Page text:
Abū al-Ḥasan ‘Ubayd Allāh ibn al-Ḥusayn al-Karkhī
in the year 260 A.H. and died in the year 340 A.H. Karkh is a town located
on the western bank of the Tigris in Baghdad. He was a student of
Abū Sa‘īd al-Barda‘ī (who was a student of Ismā‘īl
ibn Ḥammād who was a student of Ḥammād ibn Abī Ḥanīfah). He had many students among whom Abū Bakr al-Jaṣṣāṣ and al-Shāshī are better known. Karkhī’s
influence is visible very clearly in the works of al-Jaṣṣāṣ.
The first question a non-Muslim asks on hearing the word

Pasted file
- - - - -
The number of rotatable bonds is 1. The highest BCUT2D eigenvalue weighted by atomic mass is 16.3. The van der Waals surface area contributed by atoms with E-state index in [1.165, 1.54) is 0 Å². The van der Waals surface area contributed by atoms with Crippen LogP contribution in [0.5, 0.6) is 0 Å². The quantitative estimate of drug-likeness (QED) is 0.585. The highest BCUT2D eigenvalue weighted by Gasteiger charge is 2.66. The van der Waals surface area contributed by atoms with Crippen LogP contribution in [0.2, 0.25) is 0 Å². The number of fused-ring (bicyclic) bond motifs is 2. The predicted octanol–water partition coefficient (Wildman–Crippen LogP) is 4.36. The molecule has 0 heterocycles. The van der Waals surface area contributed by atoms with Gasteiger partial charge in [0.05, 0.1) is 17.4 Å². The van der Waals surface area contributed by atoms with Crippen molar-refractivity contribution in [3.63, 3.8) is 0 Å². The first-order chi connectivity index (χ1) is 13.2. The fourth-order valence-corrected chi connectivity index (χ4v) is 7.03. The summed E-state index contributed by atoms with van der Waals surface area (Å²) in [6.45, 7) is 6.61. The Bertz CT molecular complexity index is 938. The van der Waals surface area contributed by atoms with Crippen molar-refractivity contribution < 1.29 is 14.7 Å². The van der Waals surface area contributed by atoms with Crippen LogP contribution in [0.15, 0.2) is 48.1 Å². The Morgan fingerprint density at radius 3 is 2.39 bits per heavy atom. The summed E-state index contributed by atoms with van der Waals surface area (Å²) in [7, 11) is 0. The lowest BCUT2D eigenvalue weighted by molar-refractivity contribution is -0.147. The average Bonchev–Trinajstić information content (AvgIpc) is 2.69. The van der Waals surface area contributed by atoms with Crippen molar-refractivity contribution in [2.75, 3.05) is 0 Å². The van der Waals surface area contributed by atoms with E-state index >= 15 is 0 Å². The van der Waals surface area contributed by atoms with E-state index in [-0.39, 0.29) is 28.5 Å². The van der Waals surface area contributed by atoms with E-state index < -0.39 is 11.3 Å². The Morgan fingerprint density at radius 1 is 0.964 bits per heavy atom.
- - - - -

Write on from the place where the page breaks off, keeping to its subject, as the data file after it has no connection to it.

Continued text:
“sharī‘ah” (pronounced sha ree ‘ah,) is: what is the
sharī’ah? This is a perfectly natural question. The
correct answer, however, is not known even to ninety-nine percent, or
more, of the Muslims. Those who attempt to answer cause more confusion
than clarity. We will first note the typical answer very briefly for
identification, without reproducing the various answers, as pursuing
those answers is not the purpose here.